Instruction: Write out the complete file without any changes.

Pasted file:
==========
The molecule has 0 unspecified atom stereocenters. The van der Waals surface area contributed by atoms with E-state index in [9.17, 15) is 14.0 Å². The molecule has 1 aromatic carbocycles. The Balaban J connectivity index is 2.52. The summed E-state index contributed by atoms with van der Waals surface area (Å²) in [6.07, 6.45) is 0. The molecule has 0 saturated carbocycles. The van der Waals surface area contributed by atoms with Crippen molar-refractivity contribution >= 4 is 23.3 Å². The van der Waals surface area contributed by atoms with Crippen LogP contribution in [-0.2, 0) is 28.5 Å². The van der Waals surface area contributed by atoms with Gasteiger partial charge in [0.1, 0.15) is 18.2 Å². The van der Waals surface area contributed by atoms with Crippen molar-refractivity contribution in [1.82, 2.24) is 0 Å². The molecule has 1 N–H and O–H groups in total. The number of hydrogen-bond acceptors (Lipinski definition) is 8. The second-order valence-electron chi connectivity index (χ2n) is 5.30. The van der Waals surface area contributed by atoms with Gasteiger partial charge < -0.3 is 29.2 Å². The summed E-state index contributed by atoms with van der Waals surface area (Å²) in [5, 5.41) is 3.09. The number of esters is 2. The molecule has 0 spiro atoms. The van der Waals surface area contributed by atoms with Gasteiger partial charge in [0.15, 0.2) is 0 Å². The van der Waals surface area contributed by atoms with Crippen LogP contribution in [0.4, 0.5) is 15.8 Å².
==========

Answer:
The molecule has 0 unspecified atom stereocenters. The van der Waals surface area contributed by atoms with E-state index in [9.17, 15) is 14.0 Å². The molecule has 1 aromatic carbocycles. The Balaban J connectivity index is 2.52. The summed E-state index contributed by atoms with van der Waals surface area (Å²) in [6.07, 6.45) is 0. The molecule has 0 saturated carbocycles. The van der Waals surface area contributed by atoms with Crippen molar-refractivity contribution >= 4 is 23.3 Å². The van der Waals surface area contributed by atoms with Crippen LogP contribution in [-0.2, 0) is 28.5 Å². The van der Waals surface area contributed by atoms with Gasteiger partial charge in [0.1, 0.15) is 18.2 Å². The van der Waals surface area contributed by atoms with Crippen molar-refractivity contribution in [1.82, 2.24) is 0 Å². The molecule has 1 N–H and O–H groups in total. The number of hydrogen-bond acceptors (Lipinski definition) is 8. The second-order valence-electron chi connectivity index (χ2n) is 5.30. The van der Waals surface area contributed by atoms with Gasteiger partial charge < -0.3 is 29.2 Å². The summed E-state index contributed by atoms with van der Waals surface area (Å²) in [5, 5.41) is 3.09. The number of esters is 2. The molecule has 0 spiro atoms. The van der Waals surface area contributed by atoms with Gasteiger partial charge in [0.15, 0.2) is 0 Å². The van der Waals surface area contributed by atoms with Crippen LogP contribution in [0.4, 0.5) is 15.8 Å².